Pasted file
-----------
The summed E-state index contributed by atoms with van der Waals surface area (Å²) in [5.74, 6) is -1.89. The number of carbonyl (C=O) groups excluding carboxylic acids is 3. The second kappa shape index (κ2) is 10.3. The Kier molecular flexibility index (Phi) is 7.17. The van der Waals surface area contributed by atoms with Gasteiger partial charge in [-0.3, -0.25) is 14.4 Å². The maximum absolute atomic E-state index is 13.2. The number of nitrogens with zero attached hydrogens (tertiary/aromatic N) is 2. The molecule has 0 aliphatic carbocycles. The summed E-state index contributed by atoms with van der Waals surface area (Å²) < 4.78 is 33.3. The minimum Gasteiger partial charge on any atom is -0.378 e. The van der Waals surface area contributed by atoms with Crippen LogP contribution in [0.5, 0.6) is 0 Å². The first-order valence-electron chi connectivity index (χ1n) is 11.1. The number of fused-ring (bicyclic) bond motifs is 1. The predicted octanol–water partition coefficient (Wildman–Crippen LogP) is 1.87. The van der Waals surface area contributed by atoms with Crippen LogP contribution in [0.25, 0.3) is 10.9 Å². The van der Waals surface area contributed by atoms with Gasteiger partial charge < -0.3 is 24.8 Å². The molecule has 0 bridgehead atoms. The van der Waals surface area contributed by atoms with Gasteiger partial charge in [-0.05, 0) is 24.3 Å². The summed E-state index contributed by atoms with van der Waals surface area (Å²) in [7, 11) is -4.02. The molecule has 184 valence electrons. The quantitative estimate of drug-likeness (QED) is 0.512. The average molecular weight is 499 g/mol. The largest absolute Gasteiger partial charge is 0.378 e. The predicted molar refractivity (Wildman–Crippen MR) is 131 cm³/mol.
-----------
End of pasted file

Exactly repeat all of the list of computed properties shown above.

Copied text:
The summed E-state index contributed by atoms with van der Waals surface area (Å²) in [5.74, 6) is -1.89. The number of carbonyl (C=O) groups excluding carboxylic acids is 3. The second kappa shape index (κ2) is 10.3. The Kier molecular flexibility index (Phi) is 7.17. The van der Waals surface area contributed by atoms with Gasteiger partial charge in [-0.3, -0.25) is 14.4 Å². The maximum absolute atomic E-state index is 13.2. The number of nitrogens with zero attached hydrogens (tertiary/aromatic N) is 2. The molecule has 0 aliphatic carbocycles. The summed E-state index contributed by atoms with van der Waals surface area (Å²) < 4.78 is 33.3. The minimum Gasteiger partial charge on any atom is -0.378 e. The van der Waals surface area contributed by atoms with Crippen LogP contribution in [0.5, 0.6) is 0 Å². The first-order valence-electron chi connectivity index (χ1n) is 11.1. The number of fused-ring (bicyclic) bond motifs is 1. The predicted octanol–water partition coefficient (Wildman–Crippen LogP) is 1.87. The van der Waals surface area contributed by atoms with Crippen LogP contribution in [0.25, 0.3) is 10.9 Å². The van der Waals surface area contributed by atoms with Gasteiger partial charge < -0.3 is 24.8 Å². The molecule has 0 bridgehead atoms. The van der Waals surface area contributed by atoms with Gasteiger partial charge in [-0.05, 0) is 24.3 Å². The summed E-state index contributed by atoms with van der Waals surface area (Å²) in [7, 11) is -4.02. The molecule has 184 valence electrons. The quantitative estimate of drug-likeness (QED) is 0.512. The average molecular weight is 499 g/mol. The largest absolute Gasteiger partial charge is 0.378 e. The predicted molar refractivity (Wildman–Crippen MR) is 131 cm³/mol.